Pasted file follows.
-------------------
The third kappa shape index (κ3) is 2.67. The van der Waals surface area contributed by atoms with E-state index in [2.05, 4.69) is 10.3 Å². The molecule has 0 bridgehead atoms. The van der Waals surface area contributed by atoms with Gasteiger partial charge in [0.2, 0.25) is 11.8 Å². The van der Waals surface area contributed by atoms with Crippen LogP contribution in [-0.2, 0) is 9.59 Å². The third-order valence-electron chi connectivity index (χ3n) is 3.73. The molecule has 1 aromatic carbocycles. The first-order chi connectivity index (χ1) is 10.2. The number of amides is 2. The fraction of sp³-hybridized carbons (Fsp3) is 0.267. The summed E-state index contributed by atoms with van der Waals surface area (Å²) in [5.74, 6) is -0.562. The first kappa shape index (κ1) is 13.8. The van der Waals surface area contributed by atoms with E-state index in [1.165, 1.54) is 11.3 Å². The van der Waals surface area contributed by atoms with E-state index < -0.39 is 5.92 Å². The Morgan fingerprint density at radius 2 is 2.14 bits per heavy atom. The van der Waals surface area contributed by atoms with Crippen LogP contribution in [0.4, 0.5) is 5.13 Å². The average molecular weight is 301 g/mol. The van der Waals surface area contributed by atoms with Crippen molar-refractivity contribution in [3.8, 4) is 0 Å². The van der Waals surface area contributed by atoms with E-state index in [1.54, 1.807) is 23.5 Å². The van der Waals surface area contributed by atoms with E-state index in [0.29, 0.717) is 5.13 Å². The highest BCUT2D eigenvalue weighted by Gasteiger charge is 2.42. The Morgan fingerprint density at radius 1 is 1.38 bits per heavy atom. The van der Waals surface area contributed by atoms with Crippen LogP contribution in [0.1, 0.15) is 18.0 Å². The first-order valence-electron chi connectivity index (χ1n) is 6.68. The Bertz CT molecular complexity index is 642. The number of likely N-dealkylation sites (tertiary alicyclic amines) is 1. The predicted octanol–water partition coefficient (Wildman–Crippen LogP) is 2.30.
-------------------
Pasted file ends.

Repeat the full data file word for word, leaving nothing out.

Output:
The third kappa shape index (κ3) is 2.67. The van der Waals surface area contributed by atoms with E-state index in [2.05, 4.69) is 10.3 Å². The molecule has 0 bridgehead atoms. The van der Waals surface area contributed by atoms with Gasteiger partial charge in [0.2, 0.25) is 11.8 Å². The van der Waals surface area contributed by atoms with Crippen LogP contribution in [-0.2, 0) is 9.59 Å². The third-order valence-electron chi connectivity index (χ3n) is 3.73. The molecule has 1 aromatic carbocycles. The first-order chi connectivity index (χ1) is 10.2. The number of amides is 2. The fraction of sp³-hybridized carbons (Fsp3) is 0.267. The summed E-state index contributed by atoms with van der Waals surface area (Å²) in [5.74, 6) is -0.562. The first kappa shape index (κ1) is 13.8. The van der Waals surface area contributed by atoms with E-state index in [1.165, 1.54) is 11.3 Å². The van der Waals surface area contributed by atoms with E-state index < -0.39 is 5.92 Å². The Morgan fingerprint density at radius 2 is 2.14 bits per heavy atom. The van der Waals surface area contributed by atoms with Crippen LogP contribution in [0.4, 0.5) is 5.13 Å². The average molecular weight is 301 g/mol. The van der Waals surface area contributed by atoms with Crippen molar-refractivity contribution in [3.8, 4) is 0 Å². The van der Waals surface area contributed by atoms with E-state index in [1.54, 1.807) is 23.5 Å². The van der Waals surface area contributed by atoms with E-state index in [0.29, 0.717) is 5.13 Å². The highest BCUT2D eigenvalue weighted by Gasteiger charge is 2.42. The Morgan fingerprint density at radius 1 is 1.38 bits per heavy atom. The van der Waals surface area contributed by atoms with Crippen LogP contribution in [0.1, 0.15) is 18.0 Å². The first-order valence-electron chi connectivity index (χ1n) is 6.68. The Bertz CT molecular complexity index is 642. The number of likely N-dealkylation sites (tertiary alicyclic amines) is 1. The predicted octanol–water partition coefficient (Wildman–Crippen LogP) is 2.30.